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Photo by Mick Haupt on Unsplash

As a practicing minimalist, I am about two years into my journey and have adapted principles of minimalism with a lot of patience, strategic thinking, and of course, dealing with emotionally parting with items as I was decluttering. Needless to say, I have gained immense perspective and revolving mindfulness about living with less and having more joy and creativity in life because of minimalism. Yet with the global pandemic at hand and the ridiculous societal fear of no toilet paper, I have broken a few minimalist rules I spent the last two years developing — and I’m not so proud…

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Photo by Gabrielle Henderson on Unsplash

I am finding lately that I’ve been more distracted than normal and it’s been driving me up a fucking wall. As a creative person and someone who is trying to make a break through in the creative industry, I have been digitally connected to the internet world 24/7, 365.

I tend to sleep with my phone on “LOUD” to get the latest news (or that awkward 1am text from an old fling). That confined connected-ness started to take a toll on my creative focus and again, I fucking hate it; the digital clutter is giving me hardcore migraines.

I’m also…

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Photo by Stéphan Valentin on Unsplash

At the end of 2018, I realized that my relationship with alcohol had to absolutely change. I was always the life of the party in my friend circles and I could drink all night long, be comfortably drunk but not too sloppy that I hurt myself or others around me. Of course I was mature enough and drank responsibly, never hazing others or pressuring them to drink in order to have fun. …

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Photo by Matt Ragland on Unsplash

I used to think that setting aside free time to do side hustle or creative work aside from my 9–5 day job, meant setting aside 3 or more hours a day to get that work done. I thought it was about “setting” that fat chunk of time to “actually get shit done” was so important that in reality, I never got jack shit done. I felt so unproductive and to say the least, unmotivated to even doing anything.

Sure this “time chunking” method used to work when I was in undergrad and only have classes during the day or once…

3. Nice guys are enablers of other’s poor behavior

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Photo by Jeremy Bishop on Unsplash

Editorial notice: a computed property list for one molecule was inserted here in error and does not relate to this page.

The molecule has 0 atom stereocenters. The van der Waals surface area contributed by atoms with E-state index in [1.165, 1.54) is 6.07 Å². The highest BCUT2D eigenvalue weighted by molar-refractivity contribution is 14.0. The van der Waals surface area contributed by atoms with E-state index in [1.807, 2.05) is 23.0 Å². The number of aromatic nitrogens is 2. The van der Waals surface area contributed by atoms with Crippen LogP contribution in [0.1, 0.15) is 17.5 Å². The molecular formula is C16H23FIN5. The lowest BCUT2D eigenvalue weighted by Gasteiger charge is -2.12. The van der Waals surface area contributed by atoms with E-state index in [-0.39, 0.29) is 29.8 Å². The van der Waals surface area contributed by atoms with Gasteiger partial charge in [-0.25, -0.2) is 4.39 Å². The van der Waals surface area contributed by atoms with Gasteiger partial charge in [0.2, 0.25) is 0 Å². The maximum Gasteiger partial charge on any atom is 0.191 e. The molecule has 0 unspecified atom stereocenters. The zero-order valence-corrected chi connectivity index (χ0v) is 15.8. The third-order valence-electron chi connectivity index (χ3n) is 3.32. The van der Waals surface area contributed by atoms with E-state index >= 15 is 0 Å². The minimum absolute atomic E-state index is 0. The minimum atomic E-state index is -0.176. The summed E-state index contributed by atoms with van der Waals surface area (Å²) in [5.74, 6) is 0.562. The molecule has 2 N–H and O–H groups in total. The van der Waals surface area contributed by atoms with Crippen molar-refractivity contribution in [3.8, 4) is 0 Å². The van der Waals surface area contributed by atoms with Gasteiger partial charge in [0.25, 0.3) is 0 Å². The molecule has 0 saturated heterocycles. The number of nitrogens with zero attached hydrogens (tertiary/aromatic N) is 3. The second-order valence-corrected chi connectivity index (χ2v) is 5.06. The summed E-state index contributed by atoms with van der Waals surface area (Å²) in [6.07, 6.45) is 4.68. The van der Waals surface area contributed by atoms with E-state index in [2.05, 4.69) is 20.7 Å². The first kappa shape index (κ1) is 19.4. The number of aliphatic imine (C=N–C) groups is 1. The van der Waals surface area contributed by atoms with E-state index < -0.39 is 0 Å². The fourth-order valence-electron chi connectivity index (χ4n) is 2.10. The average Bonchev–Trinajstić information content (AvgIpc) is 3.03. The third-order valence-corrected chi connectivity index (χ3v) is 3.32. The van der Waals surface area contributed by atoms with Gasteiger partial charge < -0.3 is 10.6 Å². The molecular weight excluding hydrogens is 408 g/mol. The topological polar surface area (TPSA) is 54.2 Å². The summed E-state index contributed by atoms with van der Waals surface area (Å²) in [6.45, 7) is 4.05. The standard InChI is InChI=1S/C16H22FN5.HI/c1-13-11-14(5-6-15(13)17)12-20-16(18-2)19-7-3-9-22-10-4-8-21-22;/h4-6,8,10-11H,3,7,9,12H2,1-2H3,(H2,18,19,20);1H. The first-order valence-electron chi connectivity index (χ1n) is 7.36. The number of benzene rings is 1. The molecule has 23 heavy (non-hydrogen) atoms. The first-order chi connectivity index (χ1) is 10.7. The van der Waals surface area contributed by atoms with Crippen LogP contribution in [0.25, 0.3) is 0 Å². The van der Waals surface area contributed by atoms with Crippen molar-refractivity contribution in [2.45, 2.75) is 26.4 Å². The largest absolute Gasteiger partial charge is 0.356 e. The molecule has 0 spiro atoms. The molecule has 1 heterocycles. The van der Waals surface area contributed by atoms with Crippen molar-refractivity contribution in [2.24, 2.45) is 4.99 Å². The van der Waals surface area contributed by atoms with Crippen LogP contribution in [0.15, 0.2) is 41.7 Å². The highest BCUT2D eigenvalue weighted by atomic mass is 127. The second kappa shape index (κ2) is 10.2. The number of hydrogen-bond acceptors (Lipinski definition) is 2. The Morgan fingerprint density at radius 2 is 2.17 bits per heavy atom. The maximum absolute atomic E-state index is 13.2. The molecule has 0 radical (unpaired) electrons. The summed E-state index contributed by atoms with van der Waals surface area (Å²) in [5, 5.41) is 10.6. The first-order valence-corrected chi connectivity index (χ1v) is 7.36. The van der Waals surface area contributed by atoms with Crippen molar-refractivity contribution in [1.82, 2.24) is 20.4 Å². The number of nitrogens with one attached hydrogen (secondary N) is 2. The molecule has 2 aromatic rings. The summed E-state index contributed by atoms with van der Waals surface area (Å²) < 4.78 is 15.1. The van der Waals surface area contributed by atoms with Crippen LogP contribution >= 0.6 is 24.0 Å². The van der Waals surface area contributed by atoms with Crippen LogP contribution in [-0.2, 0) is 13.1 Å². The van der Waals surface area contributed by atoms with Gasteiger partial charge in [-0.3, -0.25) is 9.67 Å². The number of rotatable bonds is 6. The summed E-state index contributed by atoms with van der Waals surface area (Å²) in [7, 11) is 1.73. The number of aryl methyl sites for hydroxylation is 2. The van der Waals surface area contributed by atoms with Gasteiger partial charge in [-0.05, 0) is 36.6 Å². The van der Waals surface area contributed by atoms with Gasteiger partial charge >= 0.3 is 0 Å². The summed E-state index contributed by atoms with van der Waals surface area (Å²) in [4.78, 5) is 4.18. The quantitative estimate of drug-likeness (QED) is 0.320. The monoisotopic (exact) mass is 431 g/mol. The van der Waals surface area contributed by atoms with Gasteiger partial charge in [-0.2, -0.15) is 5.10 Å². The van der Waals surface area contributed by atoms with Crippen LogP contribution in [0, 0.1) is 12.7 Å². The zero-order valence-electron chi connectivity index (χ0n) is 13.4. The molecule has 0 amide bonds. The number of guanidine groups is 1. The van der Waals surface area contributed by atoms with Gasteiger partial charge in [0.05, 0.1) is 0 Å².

I want to contribute to this great (and long growing) debate of “Why Nice Guys Always Finish Last” and drop my two cents. Sadly enough, I recently discovered why nice guys finish last (platonically and romantically) over a two-year span of time. I’ll be thorough in sharing my two cents about this said nice guy and of course, sparing his dignity by securing his identity.

I want to be transparent in the fact that he was a good person to me during our friendship that turned into a one-sided thing. Yet in the end, he and I are no longer…

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Photo by Matt Ragland on Unsplash

Being children of Vietnamese immigrants and refugees, my parents placed a heavy value on education and the privilege to be citizens in a country that also valued education. My parents were definitely firm believers in “knowledge is power” and made sure my younger sister and I both went to college to get our bachelors. And we both did that. We earned our Bachelors of Science and did the whole “college” thing. But my dad knew that his daughters were not stopping their education with just our bachelors and urged us to go back to school to get our Master’s.


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Photo by Prateek Katyal on Unsplash

Afew months before my 27th birthday, I started feeling the crippling effects of over stimulation from social media and the demand for staying digitally connected. It was something indescribable until I paid close attention to my breaking points with technology and all the devices I owned; my Apple watch, my iPhone, 2 iPads (I got one for Christmas one year and then upgraded to the one), and my Smart TV.

All of my devices were not the culprit but the accomplice as I was still the culprit operating them to cause an effect. I didn’t know what to call what…

Olyvia Chac-Nguyen

I write about traveling, minimalism, my Vietnamese heritage, life struggles, & sometimes coffee.